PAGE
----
(Note: I wrote this for Apatoons back in 1996; if you don't know what that is, see www.apatoons.com)
Instant Disney Cartoons
(With apologies to Spy magazine.)
It is widely believed that to be a successful screenwriter of a Disney animated feature, one needs to be a natural-born storyteller, in touch with the child within all of us, or a distant relative of the younger Roy Disney. Not so. After some spectacular investigative work (I fished around inside the dumpster outside David R. Smith's office at the Disney archives), I've found the following, document, from which the plots of the last six or seven Disney features were sprung.
You, too, can use it to come up with completely new Disney animated feature plots; simply read along and select from the options as you go. It's easy and fun!
Our tale takes place...
A under the sea
B in seventeenth-century Virginia
C in eighteenth-century France
D in nineteenth-century France
E in an imaginary Arab country in an indeterminate century
F in a jungle full of talking animals
...where our protagonist, a singing...
B aristocratic lion cub,
D street rat,
E book-loving young lady,
F Native American,
...longs to see the great big world that's out there, but is prevented from doing so by his/her...
B pet monkey
After singing about this frustrating situation, our protagonist's life changes when he/she...
meets up with
A a ghastly-looking beast,
B a British invader,
C a buxom gypsy girl,
D a buxom princess,
E a handsome prince,
F an aristocratic female lion cub.
...who is destined to become his/her main squeeze, and who is voiced by
A Demi Moore.
B Mel Gibson.
C Robby Benson.
D A talented-but-obscure voice artist.
They sing a love song that's destined for the charts, and all seems happy until our villain,
A an aristocratic lion,
B a different British invader,
C a guy who works in the palace,
D a government official,
E a muscular guy from town,
F a woman with octopus tentacles,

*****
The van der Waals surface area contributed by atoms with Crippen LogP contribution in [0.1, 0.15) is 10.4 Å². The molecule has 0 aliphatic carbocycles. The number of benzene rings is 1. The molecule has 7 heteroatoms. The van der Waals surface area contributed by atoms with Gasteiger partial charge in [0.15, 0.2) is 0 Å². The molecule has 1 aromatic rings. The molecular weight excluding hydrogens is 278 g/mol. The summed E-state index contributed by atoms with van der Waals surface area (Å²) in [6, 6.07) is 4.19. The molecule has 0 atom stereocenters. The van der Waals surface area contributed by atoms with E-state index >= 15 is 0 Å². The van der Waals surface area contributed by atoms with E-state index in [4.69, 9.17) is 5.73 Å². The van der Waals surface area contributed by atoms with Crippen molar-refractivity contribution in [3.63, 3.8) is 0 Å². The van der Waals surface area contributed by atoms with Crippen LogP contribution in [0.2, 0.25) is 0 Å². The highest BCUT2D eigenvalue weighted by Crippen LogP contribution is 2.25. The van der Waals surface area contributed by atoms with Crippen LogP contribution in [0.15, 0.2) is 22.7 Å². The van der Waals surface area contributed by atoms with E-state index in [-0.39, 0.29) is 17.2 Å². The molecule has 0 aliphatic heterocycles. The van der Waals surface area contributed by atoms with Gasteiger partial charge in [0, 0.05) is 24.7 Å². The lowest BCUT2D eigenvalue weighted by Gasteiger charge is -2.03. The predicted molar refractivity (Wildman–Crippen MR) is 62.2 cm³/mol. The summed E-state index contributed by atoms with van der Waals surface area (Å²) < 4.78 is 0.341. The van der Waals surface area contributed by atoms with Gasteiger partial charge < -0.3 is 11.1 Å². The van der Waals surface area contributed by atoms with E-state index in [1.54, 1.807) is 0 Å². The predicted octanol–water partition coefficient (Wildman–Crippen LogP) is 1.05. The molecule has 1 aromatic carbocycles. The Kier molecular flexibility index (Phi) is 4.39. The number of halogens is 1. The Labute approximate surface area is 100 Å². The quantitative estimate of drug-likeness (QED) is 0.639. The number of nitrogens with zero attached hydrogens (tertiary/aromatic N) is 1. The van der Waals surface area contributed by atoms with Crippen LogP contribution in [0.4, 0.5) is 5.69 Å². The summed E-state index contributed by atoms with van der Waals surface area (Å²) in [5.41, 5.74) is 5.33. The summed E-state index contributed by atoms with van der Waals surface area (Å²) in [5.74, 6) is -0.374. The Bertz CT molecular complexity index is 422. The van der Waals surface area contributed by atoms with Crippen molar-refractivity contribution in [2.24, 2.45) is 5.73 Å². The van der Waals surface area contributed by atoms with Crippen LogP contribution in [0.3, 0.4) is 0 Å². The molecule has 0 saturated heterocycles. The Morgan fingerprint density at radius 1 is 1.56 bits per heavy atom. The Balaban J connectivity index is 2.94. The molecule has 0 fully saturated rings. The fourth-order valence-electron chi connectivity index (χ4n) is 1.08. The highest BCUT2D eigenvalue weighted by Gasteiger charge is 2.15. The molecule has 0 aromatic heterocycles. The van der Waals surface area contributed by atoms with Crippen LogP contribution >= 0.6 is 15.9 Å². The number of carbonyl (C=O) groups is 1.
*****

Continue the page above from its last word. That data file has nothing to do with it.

...who speaks with...
A a British accent,
B the voice of Pat Carroll,
...hatches an evil plan, aided and abetted by...
A a toadying hench-parrot.
B some toadying hench-sharks.
C some toadying hench-hyenas.
D a toadying hench-bulldog.
E a toadying little henchman who looks like Gabby from Fleischer's Gulliver's Travels.
The evil plan involves... (choose any two)
A killing our protagonist.
B stealing away our protagonist's main squeeze.
C seizing power in the kingdom.
D setting fire to the city of Paris.
E destroying American's natural beauty.
F turning our protagonist into a mute, human girl.
G framing our protagonist for one or more crimes.
The two villains sing a song about the joy of being evIl. Things take a turn for the worse when it appears our protagonist is...
C doomed to live in an America without natural beauty.
D likely to forever remain a mute, human girl.
Our heroes' spirits are bolstered by an optimistic song sung by their buddy, a cheerful, comical...
C exotic African Meerkat,
D trio of gargoyles
E grandmotherly tree
... voiced by...
B the movies'
A Robin Williams.
B David Ogden Stiers.
C Linda Hunt.
B Jason Alexander.
E Nathan Lane.
Eventually, things work out okay when the villain falls from a great height to an apparent grisly death. After the credits, with a reprise of the love song performed by
A two performers whose last hits were in the early
B two performers whose last hits were in the mid
our protagonist and main squeeze go on to a' happy life as... (choose any two)
A man and wife
B stars of a cheesy Saturday-morning cartoon series
C rulers of the kingdom
D cheesy Happy Meal action figures.
As for the film, it goes on to be...
A a box-office smash,
B a modest box-office disappointment,
...and is the subject of a minor controversy due to...
A the off-color images cleverly hidden it its video-box
B being blatantly ripped off from a famous Japanese
C making its protagonist much older and more
buxom than historical fad indicates.
D turning a classic work into cutesy pabulum.